Introduction Link
Appendix A
Local Contacts and Services
What is School Readiness?

  • In recent years, areas such as school readiness and school transition have received considerable attention. Even the terminology is not consistently defined. Generally in Ontario professionals use the following to indicate what is meant by 'school readiness'
  • 'Transition to school' is the terminology used for programs that prepare children to a more formal setting. It usually includes 3 - 5 year olds and includes three different types of programs.
  • Pre-school is a play-based setting that supports learning for 2 - 5 year olds. Pre-school programs can be formal or informal and are offered through a variety of public and private organizations. Pre-schools are not mandatory and may have fees associated with them. 
  • Junior Kindergarten (JK) is usually, but not always, offered in a school-based setting to support the beginnings of curriculum-based learning. Children are usually 3 or 4 years old at entry to JK and 4 or 5 years old by completion of a JK program. JK is publicly funded; but attendance is voluntary.
  • Senior Kindergarten (SK) is offered in a school-based setting in all schools across Ontario as a publically funded 'transition to school' program for 4 and 5 year olds (at start of school-year). JK and SK are offered on a half-day or alternate full day basis.
  • Some schools offer Full Day Kindergarten. The province of Ontario is set to expand the Full Day Kindergarten Program to all schools in Ontario.
  • 'School readiness' is the terminology used to indicate that a child is ready to enter grade one. Children entering grade one are usually 5 or 6 years old in Ontario.

  • In the report: With our Best Future in Mind: Implementing Early Learning in Ontario, Charles Pascal (2009a p5) sets the goals for every child in Ontario to enter the primary grades:
  • "Healthy and secure
  • Emotionally and socially competent
  • Eager, confident and successful learners and
  • Respectful of the diversity of their peers".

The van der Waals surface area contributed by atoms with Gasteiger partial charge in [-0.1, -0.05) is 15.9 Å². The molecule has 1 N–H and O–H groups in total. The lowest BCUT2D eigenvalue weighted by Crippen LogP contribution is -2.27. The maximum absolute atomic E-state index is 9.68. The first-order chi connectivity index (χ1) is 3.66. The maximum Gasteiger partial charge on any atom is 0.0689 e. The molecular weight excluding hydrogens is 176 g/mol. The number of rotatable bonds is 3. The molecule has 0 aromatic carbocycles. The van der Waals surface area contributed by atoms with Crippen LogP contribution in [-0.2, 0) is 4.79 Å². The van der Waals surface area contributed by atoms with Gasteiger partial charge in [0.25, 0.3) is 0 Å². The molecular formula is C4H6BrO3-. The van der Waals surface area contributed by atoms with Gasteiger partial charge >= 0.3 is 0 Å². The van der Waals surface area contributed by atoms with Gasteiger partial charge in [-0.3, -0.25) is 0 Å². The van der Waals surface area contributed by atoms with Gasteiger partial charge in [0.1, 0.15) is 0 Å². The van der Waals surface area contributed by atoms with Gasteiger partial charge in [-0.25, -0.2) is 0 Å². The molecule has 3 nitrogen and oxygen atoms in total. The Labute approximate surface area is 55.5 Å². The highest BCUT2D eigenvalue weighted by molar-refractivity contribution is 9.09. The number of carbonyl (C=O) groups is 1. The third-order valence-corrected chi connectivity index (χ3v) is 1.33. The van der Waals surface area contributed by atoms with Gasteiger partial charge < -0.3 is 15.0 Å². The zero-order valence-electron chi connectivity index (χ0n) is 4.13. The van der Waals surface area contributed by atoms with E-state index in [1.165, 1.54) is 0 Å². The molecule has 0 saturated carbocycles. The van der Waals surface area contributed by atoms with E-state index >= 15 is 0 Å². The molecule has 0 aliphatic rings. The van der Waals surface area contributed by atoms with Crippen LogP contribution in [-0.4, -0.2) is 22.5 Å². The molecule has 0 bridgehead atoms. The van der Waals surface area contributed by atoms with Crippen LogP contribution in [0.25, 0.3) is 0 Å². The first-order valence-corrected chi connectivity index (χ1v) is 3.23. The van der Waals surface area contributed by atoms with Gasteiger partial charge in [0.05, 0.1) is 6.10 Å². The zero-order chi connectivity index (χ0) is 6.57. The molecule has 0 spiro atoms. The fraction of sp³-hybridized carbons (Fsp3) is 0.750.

A child's ability to learn depends on how well she has mastered the art of self-regulation. Posner and Rothbart (2006) show that there is a sensitive period, when self-regulation can be enhanced, between the ages of three to five. During this time, the area of the brain that supports the development of self-regulation, experiences a major growth spurt. While self-regulation continues to develop into adulthood, having acquired age appropriate self-regulation by the time a child enters formal schooling, will benefit his learning trajectory. Following directions, staying on task, and managing emotions and social situations are the skills that will allow the child to focus on his academic activities. Self-regulation develops well in an environment that provides;

Opportunities for playful learning by stimulating the child's imagination and curiosity.
Caregivers that respond to the child's cues warmly, sensitively and consistently.

Children, experiencing circumstances that do not encourage healthy development and developmentally appropriate play, will greatly benefit from early interventions, before brain processes have become entrenched (Tierney & Nelson, 2009). The fundamental neural pathways for the development of self-regulation are more difficult to aquire after the age of six. The foundation, therefore, must be laid in the early years (Shonkoff & Philips, 2009).

Health and Physical Development     • Self-care Skills
Social and Emotional Development     • Language and Early Literacy     • Reading/Writing Continuum
Cognition and General Knowledge     • Approaches to Learning

Factors Affecting School Readiness

  • School readiness consists of three areas:
    • The child’s readiness for school
    • The school’s readiness for children
    • The family and community’s ability to support healthy child development (High, 2008).
Professionals can play a role in enhancing the readiness within all three areas.

  • Two primary factors have been noted to promote the individual child’s school readiness
  • Unfortunately, not all children arrive at school with the same types of positive early experiences. There are a number of issues which contribute to a child’s lack of school readiness and may need to be addressed. They include:
    • Issues related to preschool programs – insufficient number, cost, wait lists
    • Income-related factors including poverty, overcrowding in the home, lack of parental education, or inability to provide school transition resources
    • Parenting factors including coping strategies, mental health issues, or lack of understanding of the importance of school transition programs
    • Child factors including lack of social skills, physical activity or the impact of media overuse (e.g., television, internet)
    • Insufficient access to safe spaces where children can play or insufficient play structures or equipment
    • Lack of awareness or resources to support children’s play
    • Lack of consensus of the school readiness definition across disciplines (e.g., health, education, social services)
    • Lack of support services, such as literacy programs for newcomers
      (Active Healthy Kids Canada, 2009; National Collaborating Centre for Determinants of Health, 2008).